Retailers are not known or viewed as bastions of responsible, sustainable practices. Excluding leaders like Whole Foods and Patagonia, retailers are often blamed for the world’s problems – big-box retailers get grief for employment practices, grocers take heat for inefficient stores and rampant plastic bags and restaurants are scrutinized for food waste. Because the retail industry is such a resource-intensive business with complex process chains, accountability gets lost in the shuffle and the public begrudges retailers for their seeming lack of sustainability. Retailers are reacting by leading sustainability efforts with their suppliers in the form of mandates and requirements.
As a supplier to retail, manufacturers and distributors must learn to operate within the expectations of their retail customers. However, this does not need to be a one-way street, and suppliers can and should influence their retail customers through their own expectations, behaviors, and actions. Given a lack of clear industry standards in the emerging arena of sustainability, it is not always easy for suppliers to determine the best course of action and negotiate the most optimal outcomes with their retail customers.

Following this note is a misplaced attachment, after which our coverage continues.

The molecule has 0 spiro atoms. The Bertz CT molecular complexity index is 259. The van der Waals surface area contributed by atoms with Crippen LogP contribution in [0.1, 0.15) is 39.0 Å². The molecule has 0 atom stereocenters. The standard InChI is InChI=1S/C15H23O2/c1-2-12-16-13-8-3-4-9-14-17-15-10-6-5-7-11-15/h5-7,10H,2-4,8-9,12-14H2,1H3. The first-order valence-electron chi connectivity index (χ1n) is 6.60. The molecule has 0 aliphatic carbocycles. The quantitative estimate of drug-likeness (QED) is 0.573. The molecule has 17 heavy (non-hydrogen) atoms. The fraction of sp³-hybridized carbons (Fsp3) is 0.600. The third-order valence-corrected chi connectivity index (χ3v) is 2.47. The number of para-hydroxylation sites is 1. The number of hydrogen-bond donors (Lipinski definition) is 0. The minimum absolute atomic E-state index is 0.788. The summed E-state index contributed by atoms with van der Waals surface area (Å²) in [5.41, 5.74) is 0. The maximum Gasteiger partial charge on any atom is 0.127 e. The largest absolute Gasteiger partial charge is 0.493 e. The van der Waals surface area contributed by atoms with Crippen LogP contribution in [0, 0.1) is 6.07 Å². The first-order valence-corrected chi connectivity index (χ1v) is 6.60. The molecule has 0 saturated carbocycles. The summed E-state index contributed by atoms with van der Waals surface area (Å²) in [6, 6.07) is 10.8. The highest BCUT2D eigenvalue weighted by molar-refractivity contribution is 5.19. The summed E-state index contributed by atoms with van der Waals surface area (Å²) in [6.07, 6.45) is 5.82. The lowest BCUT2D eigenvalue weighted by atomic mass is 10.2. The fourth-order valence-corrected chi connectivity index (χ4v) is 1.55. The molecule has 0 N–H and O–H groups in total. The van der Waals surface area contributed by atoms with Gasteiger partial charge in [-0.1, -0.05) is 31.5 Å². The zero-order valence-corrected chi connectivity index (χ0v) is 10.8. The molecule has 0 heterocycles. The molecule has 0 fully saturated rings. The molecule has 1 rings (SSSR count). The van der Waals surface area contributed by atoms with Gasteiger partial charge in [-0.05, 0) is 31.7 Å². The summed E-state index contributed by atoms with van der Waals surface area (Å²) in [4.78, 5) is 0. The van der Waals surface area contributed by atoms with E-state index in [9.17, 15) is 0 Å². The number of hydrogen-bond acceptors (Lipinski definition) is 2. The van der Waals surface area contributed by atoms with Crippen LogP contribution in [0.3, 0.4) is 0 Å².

If a supplier is asked to comply with a certain set of standards by their biggest customer, what is the right course of action? Realistically, the supplier will need to adhere to the customer’s demands in order to stay in business. Conversely, if a retailer that provides less business to a supplier was to approach a supplier with these kinds of standards, the supplier may be less motivated to make the necessary business changes. Consequently, the retailer may have put themselves in a position to lose the supplier.
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